My breath fogged the window as we passed Ogden Street. There was no First Street, but after the overpass, there’d be a Second and a Third. I’d ridden this loop many times over the years. It usually bore fruit.
The bus swooshed to a stop at Easy Street, where a man in a hoodie waited in the rain. A student at the university, I surmised as he boarded. But as he stood, looking for a seat, I saw lines on his face. Too old to be a student, then. Maybe too old to recall the grave mistakes of his own youth. Nevertheless, I moved the newspaper off the seat next to me.
He swung into it with a grateful glance.
“What brings you out on this stormy day?” I asked, flashing a friendly smile.
He pushed back his hood, shook out his hair. “I needed a walk. For inspiration. But then it opened up again.” He glanced at the leaden blanket hanging over the facades that flashed by.
“Inspiration? For what?”
A rueful smile. “A screenplay.”
I sat forward. “You’re a writer?”
This was lucky. Very lucky, indeed. A writer would understand why people do what they do. Ah, but I was getting ahead of myself.
“I have a story,” I said. “Will you hear it?”
He stretched a damp leg up the aisle. “Sure,” he said. “I’ve got nothing but time.”
I inhaled deeply, reined in my hope. “This happened a very long time ago,” I began.
Two prisoners sit side by side in chain-link cages—dog kennels, actually—the right hand of each is chained to a corner post.
I stole a glance at the screenwriter to see if he was picturing it.
“Yes, yes,” he said, nodding.
The prisoners are countrymen. But they are strangers, united by chance at a refugee shelter in a foreign land. One man is an aid worker and the other, a journalist, there to take photos.
The journalist sees a dusty Peugeot pull up beside the truck the aid worker is unloading. Armed men, their faces covered, jump out. He photographs the bewilderment and then the shock on the aid worker’s face as the armed men surround him and fold him into the car.
The journalist knows that Peugeot, and he knows where it’s going. The Resistance movement, whose flames he fanned with his photographs, is growing bolder. Arming recruits is expensive.
The journalist decides to follow the kidnappers. He will make good money with this story—this enslavement in the name of freedom.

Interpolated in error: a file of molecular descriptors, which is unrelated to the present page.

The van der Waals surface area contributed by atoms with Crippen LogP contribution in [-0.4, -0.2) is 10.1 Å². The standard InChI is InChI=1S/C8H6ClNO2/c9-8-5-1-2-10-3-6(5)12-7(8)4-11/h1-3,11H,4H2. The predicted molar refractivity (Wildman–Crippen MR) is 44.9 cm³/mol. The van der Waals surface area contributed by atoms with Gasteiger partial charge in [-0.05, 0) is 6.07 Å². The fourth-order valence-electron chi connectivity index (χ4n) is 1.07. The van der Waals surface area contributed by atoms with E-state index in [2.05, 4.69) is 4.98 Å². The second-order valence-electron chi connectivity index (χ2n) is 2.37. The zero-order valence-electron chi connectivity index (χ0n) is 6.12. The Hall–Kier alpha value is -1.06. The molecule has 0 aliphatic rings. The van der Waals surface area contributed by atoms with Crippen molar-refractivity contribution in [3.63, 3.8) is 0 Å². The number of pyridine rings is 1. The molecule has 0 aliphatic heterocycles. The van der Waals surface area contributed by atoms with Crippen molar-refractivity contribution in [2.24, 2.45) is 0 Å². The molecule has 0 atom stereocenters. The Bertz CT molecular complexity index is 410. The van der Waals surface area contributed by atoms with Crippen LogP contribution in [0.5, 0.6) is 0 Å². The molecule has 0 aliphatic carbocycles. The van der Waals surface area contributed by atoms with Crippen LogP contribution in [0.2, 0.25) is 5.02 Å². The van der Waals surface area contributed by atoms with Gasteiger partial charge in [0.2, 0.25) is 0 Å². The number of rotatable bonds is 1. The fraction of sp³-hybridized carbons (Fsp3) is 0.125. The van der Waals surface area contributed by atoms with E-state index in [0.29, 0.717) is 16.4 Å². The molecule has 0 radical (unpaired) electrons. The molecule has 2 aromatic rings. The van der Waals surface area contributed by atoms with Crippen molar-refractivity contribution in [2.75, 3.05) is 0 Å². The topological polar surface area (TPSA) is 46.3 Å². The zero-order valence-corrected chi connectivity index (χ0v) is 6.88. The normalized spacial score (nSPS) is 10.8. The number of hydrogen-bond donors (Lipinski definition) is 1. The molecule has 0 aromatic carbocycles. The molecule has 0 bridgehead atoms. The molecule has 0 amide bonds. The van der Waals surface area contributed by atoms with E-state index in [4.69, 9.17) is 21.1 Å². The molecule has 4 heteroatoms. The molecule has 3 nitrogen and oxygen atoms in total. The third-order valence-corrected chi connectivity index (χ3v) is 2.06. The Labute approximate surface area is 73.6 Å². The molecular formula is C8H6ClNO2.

But then he thinks about the aid worker, a countryman who crossed the world to help others, and he feels ashamed.
He will talk to the leader instead. He will convince him to free the innocent man.
This journalist is a fighter. When he meets the Resistance leader, he puffs out his chest. “You are wasting your time holding this man. Our government does not pay ransom to kidnappers.”
The leader smiles. “We will see, my friend.” He waves his guards toward the journalist. “Now we have two hostages. If our demands are not met by noon, one of you will die.”
So, the two prisoners wait, sitting shoulder to shoulder. Night falls. Their guard—a boy, really, with an automatic weapon—dozes fitfully and listens to their conversation. The journalist describes the wars he has covered, the plagues and famines and revolutions. He reveals what spurred him to try to rescue the aid worker.
The moon rises and then disappears in the light of a new day.
The sun heats their backs as it climbs in the sky. Suddenly, the aid worker laughs. It’s a chuckle at first, and then a great, sobbing, belly laugh.
“What’s funny?” the journalist asks, his lips sliding into a smile.
“The irony,” the aid worker replies. “A year ago, my lover spurned me for a ‘more serious’ man, and I tried to kill myself. Now I face death, and I am afraid.”
The color drains from the journalist’s face. The smile disappears. “So, what brought you here?” he asks finally.
The aid worker wipes his face. “No reason. I wanted my love to hear tales of my bravery. I wanted a purpose, so I picked a cause.”
“Boy!” barks the Resistance leader from a cement bunker across the road.
The guard leaps to his feet and lopes across the hard pack. The sun is directly overhead.
Minutes later, the guard heads back. He pauses in the road to pull a bandana over his nose and mouth. He shoulders his weapon and points it at the journalist.
“You,” he says. “The leader says you must die.”
“No!” shouts the aid worker. “He risked his life to rescue me. He is a hero. Take me instead!”
The guard ignores him. He kneels to unshackle the journalist’s wrist. Another guard emerges from the bunker to record the execution on his mobile device.
The journalist sits for a moment, rubbing the wrist that was chained. He leans toward his compatriot. “Keep me alive by telling our story,” he urges. “Tell the world of two brave countrymen willing to die for each other.”
The bus pulled over. Passengers shuffled forward as the doors sighed open. The screenwriter had moved not a muscle during the telling. Now he looked at me.
“So, you’re the survivor,” he said.
Judgment flashed in his eyes, but I deserved far worse. I must finish, I thought. I must tell it all.
“Their country did not bargain with terrorists,” I reminded. “No, I was the guard, and I shot them both.”
The screenwriter blanched, recoiling as if my sins would scorch him.
But then he whispered, “But you were just a boy. You were following orders.”
I closed my eyes and savored that small grace—not forgiveness, that was impossible; but understanding. That was enough. And for one more moment, I had brought them back to life by telling their tale.
A former journalist, Kimberly Caldwell is a book editor who is working on her first novel.
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